Yesterday, one of my junior registrars (residents for those of you in the US) came up to me to thank me for an ad-hoc tutorial I had given her. What surprised me most was that she then said that she finds me quite scary. This came as somewhat of a shock to me since I like to think of myself as the "good cop." I have never yelled at a registrar, nor been (in my opinion) unreasonable to any of them. Yes, I expect them to do a good job, but I believe my teaching style is more collaborative than combative.
This got me to thinking about our trainees. On average, we get new ones twice every year. Some years there are many newbies, some years there are few. What doesn't change is that they are generally young. Man, I wish I was that age when I started. Some of the guys joining this year were in primary school when I left med school. Youth isn't necessarily an advantage in this game, though. Our best registrars are those who have done many things before joining anaesthesia. You can't have perspective on ward management of patients unless you have been a medical officer/junior on a surgical or medical ward. Working in casualties makes you hard, and sharp as a doctor - good qualities in an area where the brown stuff often enters the fan rapidly and without warning. My 2 years doing orthopaedics and my rural experiences have helped me to have a more holistic view of patient problems, and the lack of this in registrars who join straight from community service is very noticeable. We as consultants have to then fill this gap.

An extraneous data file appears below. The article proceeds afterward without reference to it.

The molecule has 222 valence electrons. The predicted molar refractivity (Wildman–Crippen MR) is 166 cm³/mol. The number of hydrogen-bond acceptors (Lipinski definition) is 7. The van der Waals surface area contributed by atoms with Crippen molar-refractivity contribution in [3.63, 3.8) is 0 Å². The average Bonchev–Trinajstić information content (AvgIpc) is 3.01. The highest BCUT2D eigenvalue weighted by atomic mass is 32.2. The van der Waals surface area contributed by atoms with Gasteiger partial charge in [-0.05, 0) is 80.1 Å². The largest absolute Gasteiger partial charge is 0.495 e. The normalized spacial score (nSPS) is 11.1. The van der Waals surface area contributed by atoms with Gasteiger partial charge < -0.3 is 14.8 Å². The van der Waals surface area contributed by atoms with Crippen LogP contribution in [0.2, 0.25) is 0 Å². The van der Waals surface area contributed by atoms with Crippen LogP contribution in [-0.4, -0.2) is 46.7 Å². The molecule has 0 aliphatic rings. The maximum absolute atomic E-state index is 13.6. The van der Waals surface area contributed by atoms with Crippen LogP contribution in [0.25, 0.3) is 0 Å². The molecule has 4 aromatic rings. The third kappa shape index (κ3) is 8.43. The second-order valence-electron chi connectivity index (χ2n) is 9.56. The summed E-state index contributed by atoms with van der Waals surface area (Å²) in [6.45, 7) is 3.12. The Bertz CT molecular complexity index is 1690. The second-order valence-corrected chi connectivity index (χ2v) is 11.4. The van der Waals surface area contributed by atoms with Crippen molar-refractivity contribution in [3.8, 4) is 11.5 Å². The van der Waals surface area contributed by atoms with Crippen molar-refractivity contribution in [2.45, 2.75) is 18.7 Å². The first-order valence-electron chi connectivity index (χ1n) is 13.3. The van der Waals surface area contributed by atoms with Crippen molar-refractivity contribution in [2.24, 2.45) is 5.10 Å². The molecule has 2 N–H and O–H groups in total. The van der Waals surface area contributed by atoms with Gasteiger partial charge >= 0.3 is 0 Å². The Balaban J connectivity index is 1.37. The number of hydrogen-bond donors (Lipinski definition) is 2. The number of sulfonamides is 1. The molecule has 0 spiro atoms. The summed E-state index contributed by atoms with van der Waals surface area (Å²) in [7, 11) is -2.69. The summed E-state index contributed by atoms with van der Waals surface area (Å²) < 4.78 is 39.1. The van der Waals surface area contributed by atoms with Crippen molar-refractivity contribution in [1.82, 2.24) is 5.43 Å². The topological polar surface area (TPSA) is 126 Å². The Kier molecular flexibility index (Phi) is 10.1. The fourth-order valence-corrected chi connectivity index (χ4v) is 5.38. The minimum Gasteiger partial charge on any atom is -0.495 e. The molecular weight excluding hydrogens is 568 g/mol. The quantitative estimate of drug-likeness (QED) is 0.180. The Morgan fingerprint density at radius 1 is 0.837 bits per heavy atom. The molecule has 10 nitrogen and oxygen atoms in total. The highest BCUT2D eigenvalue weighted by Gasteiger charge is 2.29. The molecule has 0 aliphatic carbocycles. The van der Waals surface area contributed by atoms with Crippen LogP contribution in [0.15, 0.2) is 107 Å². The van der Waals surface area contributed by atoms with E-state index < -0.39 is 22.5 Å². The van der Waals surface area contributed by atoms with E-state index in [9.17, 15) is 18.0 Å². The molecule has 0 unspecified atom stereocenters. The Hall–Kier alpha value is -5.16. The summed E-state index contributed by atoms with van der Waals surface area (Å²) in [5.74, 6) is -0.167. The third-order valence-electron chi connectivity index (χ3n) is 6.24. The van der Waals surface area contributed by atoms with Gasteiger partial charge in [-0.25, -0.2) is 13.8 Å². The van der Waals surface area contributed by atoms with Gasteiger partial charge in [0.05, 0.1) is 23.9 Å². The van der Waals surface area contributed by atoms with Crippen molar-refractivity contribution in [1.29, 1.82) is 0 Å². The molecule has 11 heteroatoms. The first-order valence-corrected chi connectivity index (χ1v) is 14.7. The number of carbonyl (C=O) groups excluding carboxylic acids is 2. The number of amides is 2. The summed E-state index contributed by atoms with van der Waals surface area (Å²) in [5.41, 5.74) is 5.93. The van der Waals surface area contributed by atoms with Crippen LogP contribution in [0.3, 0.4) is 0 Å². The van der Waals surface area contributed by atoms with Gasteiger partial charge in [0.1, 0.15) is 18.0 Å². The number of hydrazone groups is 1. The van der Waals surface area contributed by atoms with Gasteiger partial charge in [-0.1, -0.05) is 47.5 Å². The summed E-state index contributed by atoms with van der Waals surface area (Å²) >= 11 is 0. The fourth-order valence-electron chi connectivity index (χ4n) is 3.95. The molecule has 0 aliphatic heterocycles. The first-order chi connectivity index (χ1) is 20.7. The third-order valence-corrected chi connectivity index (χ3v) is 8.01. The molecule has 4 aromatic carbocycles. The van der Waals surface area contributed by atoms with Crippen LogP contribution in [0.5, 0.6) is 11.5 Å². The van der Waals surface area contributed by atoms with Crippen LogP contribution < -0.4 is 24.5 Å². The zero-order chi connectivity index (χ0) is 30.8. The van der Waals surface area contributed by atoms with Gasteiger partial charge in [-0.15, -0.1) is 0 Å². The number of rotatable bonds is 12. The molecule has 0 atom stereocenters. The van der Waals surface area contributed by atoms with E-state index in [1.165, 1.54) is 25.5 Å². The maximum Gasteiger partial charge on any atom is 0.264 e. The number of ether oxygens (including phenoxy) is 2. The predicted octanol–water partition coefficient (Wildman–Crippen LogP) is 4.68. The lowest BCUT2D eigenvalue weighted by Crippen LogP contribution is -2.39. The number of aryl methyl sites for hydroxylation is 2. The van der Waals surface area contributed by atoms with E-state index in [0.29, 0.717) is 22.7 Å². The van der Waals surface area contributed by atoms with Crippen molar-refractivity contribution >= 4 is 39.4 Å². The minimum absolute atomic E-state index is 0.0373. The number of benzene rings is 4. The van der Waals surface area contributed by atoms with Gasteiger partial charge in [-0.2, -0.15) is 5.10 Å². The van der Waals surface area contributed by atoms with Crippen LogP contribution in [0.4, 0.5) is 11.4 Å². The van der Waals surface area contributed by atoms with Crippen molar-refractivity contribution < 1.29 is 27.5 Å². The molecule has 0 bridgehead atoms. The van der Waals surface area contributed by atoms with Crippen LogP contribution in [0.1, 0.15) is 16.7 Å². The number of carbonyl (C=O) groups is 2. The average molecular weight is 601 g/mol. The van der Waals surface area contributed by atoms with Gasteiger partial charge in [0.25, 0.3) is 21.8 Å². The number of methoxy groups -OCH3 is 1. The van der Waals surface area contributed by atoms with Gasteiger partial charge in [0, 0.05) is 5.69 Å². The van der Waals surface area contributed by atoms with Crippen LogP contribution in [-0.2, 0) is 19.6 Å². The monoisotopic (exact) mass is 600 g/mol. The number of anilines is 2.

I have reached a point in my career where it has become necessary to decide whether to stay in the state sector or not. If we had no registrars, the decision would be easy - Go. But, despite the fact that occasionally they drive me mad, they always phone me after hours with pre-meds when there are 2 consultants on cover for the list and some of them are downright unteachable, I love teaching them. Call it intellectual puffery if you will, but nothing beats showing a junior a technique that works for me and having them say, "Hey, that worked well, I'm going to do that from now on..." There is no greater satisfaction at work than seeing one of the people I helped to train pass their specialist exams and become mature, confident and capable consultant anaesthesiologists.
As doctors who have been trained by our betters, we owe it to those who follow to train them to be as good as, if not better than ourselves. I know that when I am old, and not simply an 'old fart', I want someone who has been trained by someone I trained to dope me.
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